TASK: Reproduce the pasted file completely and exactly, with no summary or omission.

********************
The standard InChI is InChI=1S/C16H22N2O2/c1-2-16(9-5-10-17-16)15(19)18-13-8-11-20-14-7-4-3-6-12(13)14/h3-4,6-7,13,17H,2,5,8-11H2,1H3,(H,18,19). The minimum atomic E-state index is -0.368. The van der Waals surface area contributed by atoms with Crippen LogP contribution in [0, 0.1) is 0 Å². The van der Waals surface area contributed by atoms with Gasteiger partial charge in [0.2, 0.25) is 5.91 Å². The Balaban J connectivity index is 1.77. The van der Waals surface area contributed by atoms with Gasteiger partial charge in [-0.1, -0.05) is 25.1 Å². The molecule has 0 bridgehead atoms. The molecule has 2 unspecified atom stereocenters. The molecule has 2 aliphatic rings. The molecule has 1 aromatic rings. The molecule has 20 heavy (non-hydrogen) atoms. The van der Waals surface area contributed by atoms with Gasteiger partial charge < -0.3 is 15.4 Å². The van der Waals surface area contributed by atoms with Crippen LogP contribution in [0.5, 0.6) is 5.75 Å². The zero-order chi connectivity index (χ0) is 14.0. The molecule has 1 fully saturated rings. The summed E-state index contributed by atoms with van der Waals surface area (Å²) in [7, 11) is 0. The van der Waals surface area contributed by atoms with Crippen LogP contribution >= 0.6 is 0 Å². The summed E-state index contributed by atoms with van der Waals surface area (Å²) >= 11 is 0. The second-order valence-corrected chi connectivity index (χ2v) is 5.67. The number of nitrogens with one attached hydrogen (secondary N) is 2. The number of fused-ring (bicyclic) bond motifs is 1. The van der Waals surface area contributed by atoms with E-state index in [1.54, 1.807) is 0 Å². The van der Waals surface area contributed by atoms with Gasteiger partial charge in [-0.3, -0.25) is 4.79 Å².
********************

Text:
The standard InChI is InChI=1S/C16H22N2O2/c1-2-16(9-5-10-17-16)15(19)18-13-8-11-20-14-7-4-3-6-12(13)14/h3-4,6-7,13,17H,2,5,8-11H2,1H3,(H,18,19). The minimum atomic E-state index is -0.368. The van der Waals surface area contributed by atoms with Crippen LogP contribution in [0, 0.1) is 0 Å². The van der Waals surface area contributed by atoms with Gasteiger partial charge in [0.2, 0.25) is 5.91 Å². The Balaban J connectivity index is 1.77. The van der Waals surface area contributed by atoms with Gasteiger partial charge in [-0.1, -0.05) is 25.1 Å². The molecule has 0 bridgehead atoms. The molecule has 2 unspecified atom stereocenters. The molecule has 2 aliphatic rings. The molecule has 1 aromatic rings. The molecule has 20 heavy (non-hydrogen) atoms. The van der Waals surface area contributed by atoms with Gasteiger partial charge < -0.3 is 15.4 Å². The van der Waals surface area contributed by atoms with Crippen LogP contribution in [0.5, 0.6) is 5.75 Å². The zero-order chi connectivity index (χ0) is 14.0. The molecule has 1 fully saturated rings. The summed E-state index contributed by atoms with van der Waals surface area (Å²) in [7, 11) is 0. The van der Waals surface area contributed by atoms with Crippen LogP contribution >= 0.6 is 0 Å². The summed E-state index contributed by atoms with van der Waals surface area (Å²) >= 11 is 0. The second-order valence-corrected chi connectivity index (χ2v) is 5.67. The number of nitrogens with one attached hydrogen (secondary N) is 2. The number of fused-ring (bicyclic) bond motifs is 1. The van der Waals surface area contributed by atoms with E-state index in [1.54, 1.807) is 0 Å². The van der Waals surface area contributed by atoms with Gasteiger partial charge in [-0.3, -0.25) is 4.79 Å².